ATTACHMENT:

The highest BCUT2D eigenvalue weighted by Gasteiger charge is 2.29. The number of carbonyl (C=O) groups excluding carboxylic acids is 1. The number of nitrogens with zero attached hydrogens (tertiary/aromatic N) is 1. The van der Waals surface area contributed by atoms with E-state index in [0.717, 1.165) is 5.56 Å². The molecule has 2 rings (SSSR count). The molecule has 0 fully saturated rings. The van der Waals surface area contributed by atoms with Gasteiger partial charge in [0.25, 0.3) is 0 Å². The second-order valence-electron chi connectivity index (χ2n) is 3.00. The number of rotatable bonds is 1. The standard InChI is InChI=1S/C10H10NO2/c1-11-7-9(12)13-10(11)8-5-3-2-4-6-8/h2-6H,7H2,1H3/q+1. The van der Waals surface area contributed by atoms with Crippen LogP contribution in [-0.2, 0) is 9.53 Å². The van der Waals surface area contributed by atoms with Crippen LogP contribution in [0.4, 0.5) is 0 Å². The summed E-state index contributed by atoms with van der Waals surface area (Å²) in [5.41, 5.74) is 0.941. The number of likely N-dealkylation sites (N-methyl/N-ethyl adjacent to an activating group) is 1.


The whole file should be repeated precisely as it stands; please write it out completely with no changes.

The highest BCUT2D eigenvalue weighted by Gasteiger charge is 2.29. The number of carbonyl (C=O) groups excluding carboxylic acids is 1. The number of nitrogens with zero attached hydrogens (tertiary/aromatic N) is 1. The van der Waals surface area contributed by atoms with E-state index in [0.717, 1.165) is 5.56 Å². The molecule has 2 rings (SSSR count). The molecule has 0 fully saturated rings. The van der Waals surface area contributed by atoms with Gasteiger partial charge in [0.25, 0.3) is 0 Å². The second-order valence-electron chi connectivity index (χ2n) is 3.00. The number of rotatable bonds is 1. The standard InChI is InChI=1S/C10H10NO2/c1-11-7-9(12)13-10(11)8-5-3-2-4-6-8/h2-6H,7H2,1H3/q+1. The van der Waals surface area contributed by atoms with Crippen LogP contribution in [-0.2, 0) is 9.53 Å². The van der Waals surface area contributed by atoms with Crippen LogP contribution in [0.4, 0.5) is 0 Å². The summed E-state index contributed by atoms with van der Waals surface area (Å²) in [5.41, 5.74) is 0.941. The number of likely N-dealkylation sites (N-methyl/N-ethyl adjacent to an activating group) is 1.